Application of the model—technologies at TRL 9
In 2018 smart mobile devices and in 2020, electric cars were at the TRL 9 stage (Lacueva-Pérez et al., 2018; Werner & Albert, 2020). Regarding performance expectancy, there is a tendency for the factor to be important at TRL 9. Three studies report that performance expectancy has a significant influence for electric cars (Müller, 2019; Park et al., 2018; Tu & Yang, 2019), and one study found a non-significant influence (Haustein & Jensen, 2018). For smart mobile devices, four studies report a significant influence for performance expectancy (Botero et al., 2018; Gómez-Ramirez et al., 2019; Hao et al., 2017; Liu & Guo, 2017). For effort expectancy, there is a tendency for the factor to be important at TRL 9. Four studies report the significance of effort expectancy for electric cars (Haustein & Jensen, 2018; Müller, 2019; Park et al., 2018; Tu & Yang, 2019). For smart mobile devices, three studies report a significant influence for effort expectancy (Gómez-Ramirez et al., 2019; Hao et al., 2017; Liu & Guo, 2017), and one study reports a non-significant influence (Botero et al., 2018).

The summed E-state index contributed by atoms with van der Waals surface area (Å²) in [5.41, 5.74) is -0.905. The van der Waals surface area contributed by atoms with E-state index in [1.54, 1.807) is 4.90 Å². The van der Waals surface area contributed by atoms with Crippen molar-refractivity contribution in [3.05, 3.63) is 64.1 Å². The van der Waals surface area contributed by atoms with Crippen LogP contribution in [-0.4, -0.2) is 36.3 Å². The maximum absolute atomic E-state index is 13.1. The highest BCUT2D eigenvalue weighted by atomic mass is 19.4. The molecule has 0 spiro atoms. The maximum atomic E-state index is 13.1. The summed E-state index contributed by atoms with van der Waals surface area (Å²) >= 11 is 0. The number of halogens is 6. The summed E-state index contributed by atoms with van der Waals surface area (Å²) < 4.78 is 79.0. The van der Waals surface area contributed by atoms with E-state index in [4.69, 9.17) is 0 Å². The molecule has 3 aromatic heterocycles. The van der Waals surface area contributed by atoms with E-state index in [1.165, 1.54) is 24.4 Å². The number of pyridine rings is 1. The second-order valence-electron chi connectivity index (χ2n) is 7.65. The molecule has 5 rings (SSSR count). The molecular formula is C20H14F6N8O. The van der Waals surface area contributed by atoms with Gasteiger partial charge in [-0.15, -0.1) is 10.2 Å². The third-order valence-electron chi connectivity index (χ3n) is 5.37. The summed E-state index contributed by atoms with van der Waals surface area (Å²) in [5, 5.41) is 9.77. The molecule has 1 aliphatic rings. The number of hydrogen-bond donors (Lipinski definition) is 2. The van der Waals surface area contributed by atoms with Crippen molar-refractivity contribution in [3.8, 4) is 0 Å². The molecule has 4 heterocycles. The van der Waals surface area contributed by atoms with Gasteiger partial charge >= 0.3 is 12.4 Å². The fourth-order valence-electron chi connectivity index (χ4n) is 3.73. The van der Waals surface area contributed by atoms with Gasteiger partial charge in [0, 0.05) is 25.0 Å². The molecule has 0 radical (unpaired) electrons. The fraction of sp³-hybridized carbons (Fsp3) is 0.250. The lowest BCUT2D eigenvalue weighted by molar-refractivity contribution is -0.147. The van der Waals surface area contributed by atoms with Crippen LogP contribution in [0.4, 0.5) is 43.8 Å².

The analysis results for the importance of the two constructs, performance expectancy and effort expectancy, are visualized in Fig. 2. The “ + ” indicates where the respective construct was used and found significant in most analyzed studies. The “x” indicates where the respective construct was used but was not significant in most analyzed studies.
The analysis shows that both performance expectancy and effort expectancy appear to be valid explanations for the acceptance and adoption of a new technology. For technologies in the early stages of maturity, however, effort expectancy is consistently not a significant predictor.
This paper introduces the market and technology maturity model (MTMM) as a new approach to understanding consumer acceptance of new technologies. This model is the first to combine the maturity of a technology with the consumer perspective. The results indicate that the factors that lead to either acceptance or rejection of a new technology change over time as the technology becomes more mature.